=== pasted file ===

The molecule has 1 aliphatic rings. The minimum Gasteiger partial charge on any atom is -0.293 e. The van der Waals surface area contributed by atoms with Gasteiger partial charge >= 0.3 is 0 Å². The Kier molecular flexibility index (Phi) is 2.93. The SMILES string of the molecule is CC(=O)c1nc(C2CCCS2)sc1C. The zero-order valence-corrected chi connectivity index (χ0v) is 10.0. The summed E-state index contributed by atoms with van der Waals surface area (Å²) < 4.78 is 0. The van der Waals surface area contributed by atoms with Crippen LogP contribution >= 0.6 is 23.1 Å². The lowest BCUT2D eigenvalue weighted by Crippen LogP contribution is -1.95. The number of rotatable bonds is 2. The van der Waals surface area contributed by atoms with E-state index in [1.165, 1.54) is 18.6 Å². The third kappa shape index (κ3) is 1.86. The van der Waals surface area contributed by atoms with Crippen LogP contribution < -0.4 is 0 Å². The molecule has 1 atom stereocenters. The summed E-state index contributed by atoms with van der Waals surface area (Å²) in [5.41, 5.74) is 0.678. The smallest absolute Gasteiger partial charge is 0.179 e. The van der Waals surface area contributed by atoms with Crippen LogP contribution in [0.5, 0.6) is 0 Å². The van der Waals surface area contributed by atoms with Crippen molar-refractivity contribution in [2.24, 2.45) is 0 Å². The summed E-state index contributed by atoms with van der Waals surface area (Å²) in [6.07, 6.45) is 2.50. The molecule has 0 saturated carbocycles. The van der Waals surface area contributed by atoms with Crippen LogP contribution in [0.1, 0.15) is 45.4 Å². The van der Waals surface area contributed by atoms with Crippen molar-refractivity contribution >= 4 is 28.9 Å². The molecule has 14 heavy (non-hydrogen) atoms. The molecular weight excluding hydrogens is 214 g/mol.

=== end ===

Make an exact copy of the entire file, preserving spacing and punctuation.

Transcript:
The molecule has 1 aliphatic rings. The minimum Gasteiger partial charge on any atom is -0.293 e. The van der Waals surface area contributed by atoms with Gasteiger partial charge >= 0.3 is 0 Å². The Kier molecular flexibility index (Phi) is 2.93. The SMILES string of the molecule is CC(=O)c1nc(C2CCCS2)sc1C. The zero-order valence-corrected chi connectivity index (χ0v) is 10.0. The summed E-state index contributed by atoms with van der Waals surface area (Å²) < 4.78 is 0. The van der Waals surface area contributed by atoms with Crippen LogP contribution >= 0.6 is 23.1 Å². The lowest BCUT2D eigenvalue weighted by Crippen LogP contribution is -1.95. The number of rotatable bonds is 2. The van der Waals surface area contributed by atoms with E-state index in [1.165, 1.54) is 18.6 Å². The third kappa shape index (κ3) is 1.86. The van der Waals surface area contributed by atoms with Crippen LogP contribution < -0.4 is 0 Å². The molecule has 1 atom stereocenters. The summed E-state index contributed by atoms with van der Waals surface area (Å²) in [5.41, 5.74) is 0.678. The smallest absolute Gasteiger partial charge is 0.179 e. The van der Waals surface area contributed by atoms with Crippen LogP contribution in [0.5, 0.6) is 0 Å². The van der Waals surface area contributed by atoms with Crippen molar-refractivity contribution in [2.24, 2.45) is 0 Å². The summed E-state index contributed by atoms with van der Waals surface area (Å²) in [6.07, 6.45) is 2.50. The molecule has 0 saturated carbocycles. The van der Waals surface area contributed by atoms with Crippen LogP contribution in [0.1, 0.15) is 45.4 Å². The van der Waals surface area contributed by atoms with Crippen molar-refractivity contribution >= 4 is 28.9 Å². The molecule has 14 heavy (non-hydrogen) atoms. The molecular weight excluding hydrogens is 214 g/mol.